Aaron Reuben

Aaron Reuben



Aaron is PhD candidate in clinical psychology. He investigates the childhood antecedents of adult disease, focusing on the role of the early life environment in adult cognitive and psychological health and aging. Aaron holds a BA from Wesleyan University in Neuroscience & Behavior and English Literature and a Masters in Environmental Management from Yale University. He is a former study coordinator for Columbia University's Taub Institute for Research on Alzheimer's Disease and the Aging Brain.

Before coming to Duke Aaron worked at the intersection of environmental stewardship and public health as an environmental policy researcher at the Yale Center for Environmental Law & Policy, a presidential policy intern at the White House Council on Environmental Quality, and a science communicator and advocate at the International Union for  Conservation of Nature.

Through new research he works to fuse the fields of clinical neuropsychology, child development, psychiatric epidemiology, and environmental protection and natural resource conservation.

Aaron writes about nature, neuroscience, and public health for national magazines, including Mother Jones, Outside, Scientific American, and the Atlantic.

Reuben, Aaron, et al. “Association of neighborhood parks with child health in the United States.Preventive Medicine, vol. 141, Dec. 2020, p. 106265. Epmc, doi:10.1016/j.ypmed.2020.106265. Full Text

Reuben, Aaron, et al. “Association of Childhood Lead Exposure With MRI Measurements of Structural Brain Integrity in Midlife.Jama, vol. 324, no. 19, Nov. 2020, pp. 1970–79. Epmc, doi:10.1001/jama.2020.19998. Full Text

Reuben, Aaron, et al. “Association of Neighborhood Disadvantage in Childhood With DNA Methylation in Young Adulthood.Jama Network Open, vol. 3, no. 6, June 2020, p. e206095. Epmc, doi:10.1001/jamanetworkopen.2020.6095. Full Text

Reuben, Aaron, et al. “Elevated Hair Mercury Levels Are Associated With Neurodevelopmental Deficits in Children Living Near Artisanal and Small-Scale Gold Mining in Peru.Geohealth, vol. 4, no. 5, May 2020, p. e2019GH000222. Epmc, doi:10.1029/2019gh000222. Full Text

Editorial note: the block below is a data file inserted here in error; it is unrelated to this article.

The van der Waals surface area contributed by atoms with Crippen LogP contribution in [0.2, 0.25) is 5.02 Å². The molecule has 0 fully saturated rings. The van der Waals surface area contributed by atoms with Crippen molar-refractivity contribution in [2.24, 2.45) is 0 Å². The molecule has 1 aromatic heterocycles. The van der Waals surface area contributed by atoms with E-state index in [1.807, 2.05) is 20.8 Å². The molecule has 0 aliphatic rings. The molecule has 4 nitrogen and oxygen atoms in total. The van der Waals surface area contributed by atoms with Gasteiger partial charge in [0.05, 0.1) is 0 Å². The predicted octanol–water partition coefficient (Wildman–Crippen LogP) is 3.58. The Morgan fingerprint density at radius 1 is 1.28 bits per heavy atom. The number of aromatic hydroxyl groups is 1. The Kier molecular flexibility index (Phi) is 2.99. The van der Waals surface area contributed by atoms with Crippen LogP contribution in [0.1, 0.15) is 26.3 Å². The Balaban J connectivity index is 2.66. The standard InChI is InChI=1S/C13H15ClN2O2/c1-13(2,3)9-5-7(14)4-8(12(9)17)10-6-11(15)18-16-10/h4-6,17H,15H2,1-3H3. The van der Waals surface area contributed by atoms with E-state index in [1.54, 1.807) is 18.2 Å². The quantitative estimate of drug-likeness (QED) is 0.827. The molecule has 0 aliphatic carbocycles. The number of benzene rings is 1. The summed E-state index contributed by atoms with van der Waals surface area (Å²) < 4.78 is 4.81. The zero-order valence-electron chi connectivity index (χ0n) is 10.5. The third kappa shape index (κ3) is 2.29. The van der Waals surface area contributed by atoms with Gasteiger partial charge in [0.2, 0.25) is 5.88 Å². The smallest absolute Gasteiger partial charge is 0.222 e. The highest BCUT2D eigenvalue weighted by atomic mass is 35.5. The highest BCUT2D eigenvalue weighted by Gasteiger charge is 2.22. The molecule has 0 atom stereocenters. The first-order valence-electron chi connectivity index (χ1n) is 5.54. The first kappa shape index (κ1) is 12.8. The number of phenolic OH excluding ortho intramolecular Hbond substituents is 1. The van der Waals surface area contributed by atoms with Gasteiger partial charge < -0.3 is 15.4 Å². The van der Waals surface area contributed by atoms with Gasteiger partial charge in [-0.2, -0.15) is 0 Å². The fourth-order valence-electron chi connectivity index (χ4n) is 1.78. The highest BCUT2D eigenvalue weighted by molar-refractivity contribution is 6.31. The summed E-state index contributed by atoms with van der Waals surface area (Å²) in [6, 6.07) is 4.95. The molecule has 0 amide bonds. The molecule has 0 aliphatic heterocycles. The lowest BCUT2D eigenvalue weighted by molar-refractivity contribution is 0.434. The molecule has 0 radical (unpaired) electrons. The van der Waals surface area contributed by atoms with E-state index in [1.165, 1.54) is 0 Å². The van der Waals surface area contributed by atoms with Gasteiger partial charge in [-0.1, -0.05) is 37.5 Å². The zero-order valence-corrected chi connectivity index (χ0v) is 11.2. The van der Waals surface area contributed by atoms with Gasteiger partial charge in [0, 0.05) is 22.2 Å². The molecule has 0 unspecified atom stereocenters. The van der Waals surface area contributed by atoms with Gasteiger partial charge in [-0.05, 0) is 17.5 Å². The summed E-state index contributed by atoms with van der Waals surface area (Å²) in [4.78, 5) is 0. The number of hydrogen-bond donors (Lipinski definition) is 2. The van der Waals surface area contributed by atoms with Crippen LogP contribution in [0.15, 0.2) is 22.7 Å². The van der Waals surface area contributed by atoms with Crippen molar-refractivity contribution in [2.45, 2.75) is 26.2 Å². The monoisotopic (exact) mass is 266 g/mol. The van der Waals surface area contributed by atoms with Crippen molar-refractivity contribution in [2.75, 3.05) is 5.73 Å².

Caspi, Avshalom, et al. “Longitudinal Assessment of Mental Health Disorders and Comorbidities Across 4 Decades Among Participants in the Dunedin Birth Cohort Study.Jama Network Open, vol. 3, no. 4, Apr. 2020, p. e203221. Epmc, doi:10.1001/jamanetworkopen.2020.3221. Full Text

Reuben, Aaron, et al. “Implications of legacy lead for children's brain development.Nature Medicine, vol. 26, no. 1, Jan. 2020, pp. 23–25. Epmc, doi:10.1038/s41591-019-0731-9. Full Text

Newbury, Joanne B., et al. “Lead Exposure as a Confounding Factor in the Association of Air Pollution Exposure and Psychotic Experiences-Reply.Jama Psychiatry, vol. 76, no. 10, Oct. 2019, pp. 1096–97. Epmc, doi:10.1001/jamapsychiatry.2019.1699. Full Text

Reuben, Aaron, et al. “Residential neighborhood greenery and children's cognitive development.Social Science & Medicine (1982), vol. 230, June 2019, pp. 271–79. Epmc, doi:10.1016/j.socscimed.2019.04.029. Full Text

Baldwin, Jessie R., et al. “Agreement Between Prospective and Retrospective Measures of Childhood Maltreatment: A Systematic Review and Meta-analysis.Jama Psychiatry, vol. 76, no. 6, June 2019, pp. 584–93. Epmc, doi:10.1001/jamapsychiatry.2019.0097. Full Text

Reuben, Aaron, et al. “Association of Childhood Lead Exposure With Adult Personality Traits and Lifelong Mental Health.Jama Psychiatry, vol. 76, no. 4, Apr. 2019, pp. 418–25. Epmc, doi:10.1001/jamapsychiatry.2018.4192. Full Text


Selected Grants

Evaluating neurodegenerative risk in middle-aged adults exposed to lead as children awarded by National Institutes of Health (PI-Fellow). 2018 to 2021